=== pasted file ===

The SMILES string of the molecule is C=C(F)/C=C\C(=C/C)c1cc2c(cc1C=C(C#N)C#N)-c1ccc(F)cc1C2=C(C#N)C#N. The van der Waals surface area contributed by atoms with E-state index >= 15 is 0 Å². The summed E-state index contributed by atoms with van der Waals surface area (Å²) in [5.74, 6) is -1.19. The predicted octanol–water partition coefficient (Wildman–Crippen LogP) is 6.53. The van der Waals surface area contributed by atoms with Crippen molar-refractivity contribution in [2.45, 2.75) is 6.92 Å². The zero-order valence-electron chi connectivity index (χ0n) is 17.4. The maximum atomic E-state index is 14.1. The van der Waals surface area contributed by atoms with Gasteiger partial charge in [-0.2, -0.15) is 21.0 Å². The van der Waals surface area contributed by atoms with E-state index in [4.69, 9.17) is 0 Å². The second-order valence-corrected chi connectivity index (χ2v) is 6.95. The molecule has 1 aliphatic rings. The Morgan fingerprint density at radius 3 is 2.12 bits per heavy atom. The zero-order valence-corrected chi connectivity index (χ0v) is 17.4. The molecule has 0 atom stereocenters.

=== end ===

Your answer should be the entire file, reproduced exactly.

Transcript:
The SMILES string of the molecule is C=C(F)/C=C\C(=C/C)c1cc2c(cc1C=C(C#N)C#N)-c1ccc(F)cc1C2=C(C#N)C#N. The van der Waals surface area contributed by atoms with E-state index >= 15 is 0 Å². The summed E-state index contributed by atoms with van der Waals surface area (Å²) in [5.74, 6) is -1.19. The predicted octanol–water partition coefficient (Wildman–Crippen LogP) is 6.53. The van der Waals surface area contributed by atoms with Crippen molar-refractivity contribution in [2.45, 2.75) is 6.92 Å². The zero-order valence-electron chi connectivity index (χ0n) is 17.4. The maximum atomic E-state index is 14.1. The van der Waals surface area contributed by atoms with Gasteiger partial charge in [-0.2, -0.15) is 21.0 Å². The van der Waals surface area contributed by atoms with E-state index in [4.69, 9.17) is 0 Å². The second-order valence-corrected chi connectivity index (χ2v) is 6.95. The molecule has 1 aliphatic rings. The Morgan fingerprint density at radius 3 is 2.12 bits per heavy atom. The zero-order valence-corrected chi connectivity index (χ0v) is 17.4. The molecule has 0 atom stereocenters.